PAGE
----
The problem was, he couldn’t find his prize. It had sunk to the bottom of the slough.
While Lessard was waiting for the men he’d hired to search for the carcass, a representative of the Portland Chemical Company offered to pay to have the whale embalmed and put on display if the proceeds would be sent to the Community Chest. Lessard “shifted uneasily on his wet perch on the dock,” the Oregonian reports. “’Nix,’ he said glumly. ‘It’s my dead whale.’”
But before he could collect his prize, the cops showed up. The Humane Society had sworn out a warrant for the arrest of both Lessards. Despite Edward’s protests that his cousin, an attorney, had assured him there was no law against inland whaling, the two of them were trucked off to the hoosegow. And while they were so occupied, a crew of interlopers slipped in, located the carcass, and took possession of it. They got hold of it just in time to put it on display during the Pacific Livestock Exhibition and charge admission to see it.
By the time the Lessards were out of jail, the exhibition was over, and all the locals who’d wanted to see the whale had done so. The Oregonian joined virtually the entire city in celebrating the “poetic justice” of this development: The Lessards had spent hundreds of dollars on their whale hunt, and someone else had reaped the reward they’d hoped to gain.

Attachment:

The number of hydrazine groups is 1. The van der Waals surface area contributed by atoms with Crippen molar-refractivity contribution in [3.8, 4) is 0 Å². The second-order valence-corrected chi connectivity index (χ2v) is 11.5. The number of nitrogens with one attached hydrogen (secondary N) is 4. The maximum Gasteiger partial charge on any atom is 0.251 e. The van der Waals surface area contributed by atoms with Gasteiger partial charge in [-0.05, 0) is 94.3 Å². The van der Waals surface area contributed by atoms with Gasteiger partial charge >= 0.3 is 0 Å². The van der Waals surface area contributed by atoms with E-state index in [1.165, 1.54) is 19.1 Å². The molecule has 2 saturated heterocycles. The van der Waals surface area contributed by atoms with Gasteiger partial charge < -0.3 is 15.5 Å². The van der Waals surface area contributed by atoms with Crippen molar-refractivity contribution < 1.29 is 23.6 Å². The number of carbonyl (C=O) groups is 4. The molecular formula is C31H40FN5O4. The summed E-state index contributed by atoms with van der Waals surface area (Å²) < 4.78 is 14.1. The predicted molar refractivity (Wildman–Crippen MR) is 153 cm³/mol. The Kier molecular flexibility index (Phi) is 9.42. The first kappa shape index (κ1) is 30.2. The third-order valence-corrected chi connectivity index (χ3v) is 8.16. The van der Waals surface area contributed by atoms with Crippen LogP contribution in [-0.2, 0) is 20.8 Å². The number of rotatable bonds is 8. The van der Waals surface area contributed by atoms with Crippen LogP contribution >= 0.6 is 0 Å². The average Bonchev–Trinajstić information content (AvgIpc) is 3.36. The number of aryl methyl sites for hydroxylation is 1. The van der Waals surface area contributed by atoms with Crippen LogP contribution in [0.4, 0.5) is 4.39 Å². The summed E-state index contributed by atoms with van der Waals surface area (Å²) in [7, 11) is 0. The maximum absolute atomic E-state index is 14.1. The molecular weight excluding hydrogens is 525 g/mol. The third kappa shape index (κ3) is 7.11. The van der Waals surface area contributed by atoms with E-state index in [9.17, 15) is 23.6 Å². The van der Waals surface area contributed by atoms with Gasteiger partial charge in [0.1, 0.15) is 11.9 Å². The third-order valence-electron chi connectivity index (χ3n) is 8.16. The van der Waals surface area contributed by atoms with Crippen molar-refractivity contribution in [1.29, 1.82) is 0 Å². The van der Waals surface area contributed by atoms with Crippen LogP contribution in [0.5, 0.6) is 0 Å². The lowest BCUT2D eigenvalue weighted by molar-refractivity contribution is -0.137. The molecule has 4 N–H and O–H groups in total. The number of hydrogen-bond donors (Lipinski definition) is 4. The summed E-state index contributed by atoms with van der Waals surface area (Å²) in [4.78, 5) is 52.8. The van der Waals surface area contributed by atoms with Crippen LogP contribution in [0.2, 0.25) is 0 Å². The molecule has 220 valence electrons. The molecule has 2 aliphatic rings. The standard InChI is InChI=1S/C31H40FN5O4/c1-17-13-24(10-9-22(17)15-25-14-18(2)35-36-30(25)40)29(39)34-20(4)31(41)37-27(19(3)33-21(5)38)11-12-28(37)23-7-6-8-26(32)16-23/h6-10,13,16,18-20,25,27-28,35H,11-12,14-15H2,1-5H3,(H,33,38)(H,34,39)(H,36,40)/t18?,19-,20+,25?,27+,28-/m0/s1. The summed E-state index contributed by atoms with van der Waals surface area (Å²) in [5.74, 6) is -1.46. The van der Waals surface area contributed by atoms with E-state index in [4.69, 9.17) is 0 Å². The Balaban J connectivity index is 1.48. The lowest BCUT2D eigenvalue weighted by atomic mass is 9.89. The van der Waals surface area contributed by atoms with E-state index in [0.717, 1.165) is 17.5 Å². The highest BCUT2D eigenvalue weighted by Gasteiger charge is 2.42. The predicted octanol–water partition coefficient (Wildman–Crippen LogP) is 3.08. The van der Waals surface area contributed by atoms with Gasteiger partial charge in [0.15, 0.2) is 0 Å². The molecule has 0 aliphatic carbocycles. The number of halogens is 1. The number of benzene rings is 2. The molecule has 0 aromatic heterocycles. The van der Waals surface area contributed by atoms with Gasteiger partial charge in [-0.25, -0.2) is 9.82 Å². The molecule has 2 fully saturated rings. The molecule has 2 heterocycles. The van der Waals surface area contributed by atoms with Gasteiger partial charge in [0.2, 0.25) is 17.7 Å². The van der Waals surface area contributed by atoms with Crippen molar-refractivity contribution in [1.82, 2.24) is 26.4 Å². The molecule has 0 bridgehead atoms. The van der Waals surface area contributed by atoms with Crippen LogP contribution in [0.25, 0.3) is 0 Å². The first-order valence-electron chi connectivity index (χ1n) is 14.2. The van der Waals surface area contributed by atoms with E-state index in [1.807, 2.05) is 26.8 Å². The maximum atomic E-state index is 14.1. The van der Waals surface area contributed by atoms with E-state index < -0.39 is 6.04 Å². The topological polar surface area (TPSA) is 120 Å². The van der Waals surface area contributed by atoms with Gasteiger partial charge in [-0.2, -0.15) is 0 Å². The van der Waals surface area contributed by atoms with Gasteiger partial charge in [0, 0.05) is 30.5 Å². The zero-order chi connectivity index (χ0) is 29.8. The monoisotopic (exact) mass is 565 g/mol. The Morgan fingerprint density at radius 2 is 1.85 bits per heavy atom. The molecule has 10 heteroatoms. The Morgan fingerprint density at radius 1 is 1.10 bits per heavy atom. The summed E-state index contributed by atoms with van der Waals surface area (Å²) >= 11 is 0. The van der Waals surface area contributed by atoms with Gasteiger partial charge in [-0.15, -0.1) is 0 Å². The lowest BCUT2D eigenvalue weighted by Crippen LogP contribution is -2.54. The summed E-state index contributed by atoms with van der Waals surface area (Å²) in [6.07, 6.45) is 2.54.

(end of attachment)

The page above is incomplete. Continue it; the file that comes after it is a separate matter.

It was at some point after this that the Lessards apparently moved to St. Helens. It’s at least possible that they did so because of how unpopular and unwelcome the whale incident had made them in Portland. But all attempts to prosecute the Lessards failed. There just weren’t any laws on the books governing inland whaling, and so by engaging in it, they hadn’t broken any.
But that didn’t mean they could keep their prize, and the state of Oregon moved immediately to seize the whale — kicking off an eight-year legal squabble over Ethelbert’s mortal remains. Finally the Oregon Supreme Court decided in favor of the state. But then, having realized what limited utility there is in a dead whale pickled in embalming fluid, the state offered to let the Lessards have it if they’d pay court costs. They did, and so for $103, the Lessards finally got clear title to Portland’s whale.
And that’s how the unfortunate long-dead sea creature ended up in a rusty tank full of embalming fluid at the Lessard house, where it sat forgotten for ten years before its mounting aroma brought it back to official attention.
This time, though, the proceedings were far less dramatic, and by the end of the week, the poor whale’s long-suffering bones were resting peacefully six feet below.
(Sources: Portland Morning Oregonian archives, 14 Oct 1931 to 19 Aug 1949; correspondence from Leofric Hylton)